New to the series are now dedicated classes depending on the type of vehicle selected. A Tank Crew comes in from spawning with a tank, a Pilot with any airplane and lastly the Cavalry Man from selecting to ride a horse, yes a horse. Additionally, the game now special classes which can only be obtained from picking up special kits that spawn on the map, but be forewarned once you don their kit you will have to live with it until you respawn.


The special kits come in three flavors: tank hunter, flamethrower and heavy gunner. They do take more damage than the average infantry, but are not overpowered since each class has a hard counter and can be easily taken down by a coordinated team. Even tanks cannot stand by themselves, as they can be overwhelmed by the repeated attacks to take it down. It is interesting balance, particularly for vehicles like tanks. For one thing they are fearsome and hard to kill, but with mass off Assault soldiers rushing in lobbing anti-tank grenades and firing crude anti-tank rockets it can go up in a fire ball in a matter of seconds. This same rule applies also when countering the lumbering Behemoth vehicles given to a losing team, simply tackling the problem as a team eliminate the problem. The only thing overpowered in Battlefield 1 is teamwork.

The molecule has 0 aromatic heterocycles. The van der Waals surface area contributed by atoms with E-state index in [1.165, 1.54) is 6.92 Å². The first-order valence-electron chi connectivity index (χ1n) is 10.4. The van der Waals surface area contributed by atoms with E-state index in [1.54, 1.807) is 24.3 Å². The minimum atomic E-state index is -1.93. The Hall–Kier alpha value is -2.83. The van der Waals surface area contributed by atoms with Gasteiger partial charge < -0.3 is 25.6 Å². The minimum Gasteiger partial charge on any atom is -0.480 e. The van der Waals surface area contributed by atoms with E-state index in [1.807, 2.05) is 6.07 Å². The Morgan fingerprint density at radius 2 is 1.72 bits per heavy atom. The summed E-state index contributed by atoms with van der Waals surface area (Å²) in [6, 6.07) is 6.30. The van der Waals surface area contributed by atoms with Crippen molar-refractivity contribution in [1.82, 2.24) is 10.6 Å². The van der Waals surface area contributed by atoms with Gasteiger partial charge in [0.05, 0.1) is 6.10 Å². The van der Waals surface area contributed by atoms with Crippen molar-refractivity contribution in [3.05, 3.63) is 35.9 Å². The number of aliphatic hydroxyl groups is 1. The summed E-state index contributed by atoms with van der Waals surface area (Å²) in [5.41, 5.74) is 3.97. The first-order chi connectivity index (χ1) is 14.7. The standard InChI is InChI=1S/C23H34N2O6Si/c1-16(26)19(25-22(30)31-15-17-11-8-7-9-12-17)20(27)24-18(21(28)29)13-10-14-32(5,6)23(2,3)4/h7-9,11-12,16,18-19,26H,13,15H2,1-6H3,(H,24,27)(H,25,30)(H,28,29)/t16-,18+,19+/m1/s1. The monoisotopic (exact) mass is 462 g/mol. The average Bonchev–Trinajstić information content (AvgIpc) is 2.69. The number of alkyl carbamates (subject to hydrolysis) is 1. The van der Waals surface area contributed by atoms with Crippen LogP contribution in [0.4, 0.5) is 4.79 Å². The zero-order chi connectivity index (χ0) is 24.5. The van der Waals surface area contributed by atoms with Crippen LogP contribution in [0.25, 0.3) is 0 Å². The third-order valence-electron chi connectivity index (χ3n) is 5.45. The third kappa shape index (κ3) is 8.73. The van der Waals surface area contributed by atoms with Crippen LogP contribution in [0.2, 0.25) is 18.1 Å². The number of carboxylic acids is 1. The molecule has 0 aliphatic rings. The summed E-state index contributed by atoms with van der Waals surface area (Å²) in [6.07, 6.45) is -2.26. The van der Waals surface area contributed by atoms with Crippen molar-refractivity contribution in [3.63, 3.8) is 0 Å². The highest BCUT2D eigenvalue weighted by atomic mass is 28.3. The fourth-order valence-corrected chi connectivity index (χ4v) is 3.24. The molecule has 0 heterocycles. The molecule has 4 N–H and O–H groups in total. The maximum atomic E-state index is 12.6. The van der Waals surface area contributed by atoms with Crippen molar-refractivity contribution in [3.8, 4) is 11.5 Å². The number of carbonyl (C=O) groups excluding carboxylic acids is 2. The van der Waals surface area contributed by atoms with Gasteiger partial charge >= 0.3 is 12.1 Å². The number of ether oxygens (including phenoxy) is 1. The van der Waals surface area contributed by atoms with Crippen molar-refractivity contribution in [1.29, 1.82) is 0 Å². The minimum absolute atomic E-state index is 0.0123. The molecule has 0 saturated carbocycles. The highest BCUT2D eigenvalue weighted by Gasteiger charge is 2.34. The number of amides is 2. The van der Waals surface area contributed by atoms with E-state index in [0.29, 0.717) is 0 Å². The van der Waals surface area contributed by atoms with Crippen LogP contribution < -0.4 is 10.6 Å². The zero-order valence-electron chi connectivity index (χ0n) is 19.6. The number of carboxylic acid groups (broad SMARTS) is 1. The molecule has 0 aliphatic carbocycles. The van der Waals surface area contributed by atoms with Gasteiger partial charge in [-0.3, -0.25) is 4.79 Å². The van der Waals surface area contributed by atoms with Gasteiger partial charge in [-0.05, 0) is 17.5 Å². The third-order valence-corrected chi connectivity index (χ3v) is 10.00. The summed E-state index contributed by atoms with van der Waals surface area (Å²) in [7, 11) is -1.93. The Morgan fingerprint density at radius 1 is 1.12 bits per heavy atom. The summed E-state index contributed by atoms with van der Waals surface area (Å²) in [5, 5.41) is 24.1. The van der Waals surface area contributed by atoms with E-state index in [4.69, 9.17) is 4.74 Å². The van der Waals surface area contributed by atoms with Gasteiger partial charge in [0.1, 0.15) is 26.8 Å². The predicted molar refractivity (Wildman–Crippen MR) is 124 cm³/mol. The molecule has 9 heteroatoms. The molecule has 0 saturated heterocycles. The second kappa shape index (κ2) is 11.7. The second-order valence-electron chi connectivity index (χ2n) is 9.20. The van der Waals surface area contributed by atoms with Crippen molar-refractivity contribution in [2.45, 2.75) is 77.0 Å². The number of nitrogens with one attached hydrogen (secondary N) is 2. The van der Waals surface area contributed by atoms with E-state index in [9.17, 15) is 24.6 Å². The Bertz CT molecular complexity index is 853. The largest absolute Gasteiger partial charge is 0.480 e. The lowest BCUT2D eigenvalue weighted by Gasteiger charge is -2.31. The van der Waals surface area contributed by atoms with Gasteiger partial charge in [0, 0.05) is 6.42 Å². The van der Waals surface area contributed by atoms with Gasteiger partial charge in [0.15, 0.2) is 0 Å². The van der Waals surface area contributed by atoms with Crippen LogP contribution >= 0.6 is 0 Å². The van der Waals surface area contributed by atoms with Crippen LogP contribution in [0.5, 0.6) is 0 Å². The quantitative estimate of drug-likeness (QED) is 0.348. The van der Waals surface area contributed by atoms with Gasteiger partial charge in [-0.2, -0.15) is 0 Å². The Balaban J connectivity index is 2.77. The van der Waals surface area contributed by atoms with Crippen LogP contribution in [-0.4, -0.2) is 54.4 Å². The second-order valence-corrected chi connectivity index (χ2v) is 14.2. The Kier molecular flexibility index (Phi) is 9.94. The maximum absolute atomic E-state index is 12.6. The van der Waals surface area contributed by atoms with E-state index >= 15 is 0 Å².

The weapons in the game are varied, but mostly compose of different variations of the same gun. The game breaks the various guns into different variations, one variation for example gives you better hipfire ability at the price of poor recoil control, another gives you a small optic giving better accuracy but has poor hipfire. It might seem lazy to simply just take a weapon model, tweak it a bit and just mess with the stats yet this is not the case. What this change does is address balance issues in previous Battlefield games where there was always a go-to gun useful in most situations, instead are given a choice: do you want to sacrifice some stats for an optic on the gun? Do you want to be effective at close range but lose most of your mid-range accuracy? It becomes less of the best weapon for everything and focuses on the best weapon for how you want to play.